Help kids avoid the summer slide by fostering a love of reading
The “summer slide” describes a student’s tendency to fall behind in academic progress over the summer months. Each year, many children of all ages face challenges as they begin school in the fall because of the break from reading and learning over the summer months.
Children who do not maintain a steady academic pace during the break are more likely to fall behind while learning the fall curriculum at school. It’s recommended that parents read with children for at least 20 minutes each day. When parents take steps to ensure their child develops a summer reading hobby, they are helping to significantly increase their children’s success rate during the coming school year.
Read aloud to your child
Take the opportunity of reading aloud to your child as a chance to build literacy skills while creating a parent-child bond and showing that reading is a fun activity. Be animated, use voices and make the time count by being interactive. Engage your child by asking them about the storyline and characters.
Pro Parent Tip: Take the extra step to make funny voices, act scenes out or, if possible, even watch the movie version after reading the book.
Create a fun reading space
A fun reading space is a great way to encourage your child’s imagination and engage them in reading. A personalized reading space could be any area in your home, from a special comfy chair to a designated reading nook. Give your child the reigns to pick a theme and decorate their space. Help encourage their creativity and involvement by recommending themes from fairy tales, superheroes, under the sea and more. A sense of ownership in creating a fun reading space will help encourage excitement towards reading.
Choose books within your child’s age-appropriate reading level
Choosing books within your child’s age-appropriate reading level will ensure that young children are not discouraged by reading books that are too difficult for them so they aren’t bored of reading books too easily. While reading within their level, children should be able to remain engaged and build literacy skills.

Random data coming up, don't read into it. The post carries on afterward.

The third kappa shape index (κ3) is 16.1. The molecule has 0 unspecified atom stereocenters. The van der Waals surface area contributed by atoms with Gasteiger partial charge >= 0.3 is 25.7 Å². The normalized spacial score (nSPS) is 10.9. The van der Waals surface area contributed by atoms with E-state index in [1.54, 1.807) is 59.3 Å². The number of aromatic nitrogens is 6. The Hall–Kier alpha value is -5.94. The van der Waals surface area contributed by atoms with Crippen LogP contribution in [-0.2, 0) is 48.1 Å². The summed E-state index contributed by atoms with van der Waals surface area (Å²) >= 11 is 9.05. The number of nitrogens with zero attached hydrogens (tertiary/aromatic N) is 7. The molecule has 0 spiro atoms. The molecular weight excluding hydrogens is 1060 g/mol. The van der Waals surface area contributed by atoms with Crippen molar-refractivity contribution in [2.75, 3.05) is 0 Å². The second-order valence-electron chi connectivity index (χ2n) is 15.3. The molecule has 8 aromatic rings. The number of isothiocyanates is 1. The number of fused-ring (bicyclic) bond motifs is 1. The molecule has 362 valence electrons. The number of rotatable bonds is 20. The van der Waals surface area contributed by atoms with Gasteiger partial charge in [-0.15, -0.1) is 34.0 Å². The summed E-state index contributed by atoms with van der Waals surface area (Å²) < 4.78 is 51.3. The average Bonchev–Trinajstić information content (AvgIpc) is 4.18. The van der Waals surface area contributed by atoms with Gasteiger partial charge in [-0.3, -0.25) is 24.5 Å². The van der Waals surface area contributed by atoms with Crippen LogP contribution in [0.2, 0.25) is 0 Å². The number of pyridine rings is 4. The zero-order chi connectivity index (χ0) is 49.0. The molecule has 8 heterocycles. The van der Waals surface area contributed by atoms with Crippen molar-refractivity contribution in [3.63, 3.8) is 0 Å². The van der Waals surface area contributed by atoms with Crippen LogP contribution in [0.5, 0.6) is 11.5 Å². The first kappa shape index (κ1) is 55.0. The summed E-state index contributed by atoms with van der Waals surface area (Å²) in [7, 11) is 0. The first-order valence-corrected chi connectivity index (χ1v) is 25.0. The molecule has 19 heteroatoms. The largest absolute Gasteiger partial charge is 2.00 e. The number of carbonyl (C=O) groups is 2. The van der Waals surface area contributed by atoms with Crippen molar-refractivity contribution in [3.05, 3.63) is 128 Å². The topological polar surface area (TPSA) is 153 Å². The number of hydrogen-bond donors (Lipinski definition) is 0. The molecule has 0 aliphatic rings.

According to Scholastic, parents can determine if a book is in their child’s reading level by having them choose a page in the middle and identify each word they don’t understand. If your child cannot understand more than five words on the page, the book may be too difficult.
Always keep books handy
Convenience is key to preserving children’s ongoing reading routines. Having a book handy in all places will help children keep a consistent reading schedule or reach a goal number of books per week. Parents can keep books everywhere including the kitchen, bedroom and more. The back of seats in the car typically have pockets that are perfect for storing many books for long trips or short errand runs around town.
Lead by example
Parents can lead by example when they read books themselves. Many children strive to mirror their parents’ behaviors and hobbies. Reading books or magazines are great ways for adults to be an example and encourage their child to help build healthy reading habits.
While cooking dinner, parents can read cookbooks and recipes aloud to show their children that reading is both fun and useful. Setting aside 20 minutes each day after dinner time or before bedtime for family reading is another great way to lead by example while helping children build daily literacy routines.
All content in this article, including any advice or commentary from Southwest Human Development staff and/or others, should be considered an opinion and is provided for informational purposes only. The content is not intended to be a substitute for medical or other professional advice, diagnosis or treatment. Always seek the direct advice of your own trusted professional with any questions or concerns you may have regarding the child/ren in your care. Southwest Human Development does not recommend or endorse any specific tests, products, procedures or other information that may be mentioned in this article. You may contact Southwest Human Development’s Birth to Five Helpline at 1-877-705-KIDS (5437) to speak with one of our early childhood professionals for personalized assistance. Birth to Five Helpline specialists are available Monday through Friday from 8 a.m. to 8 p.m.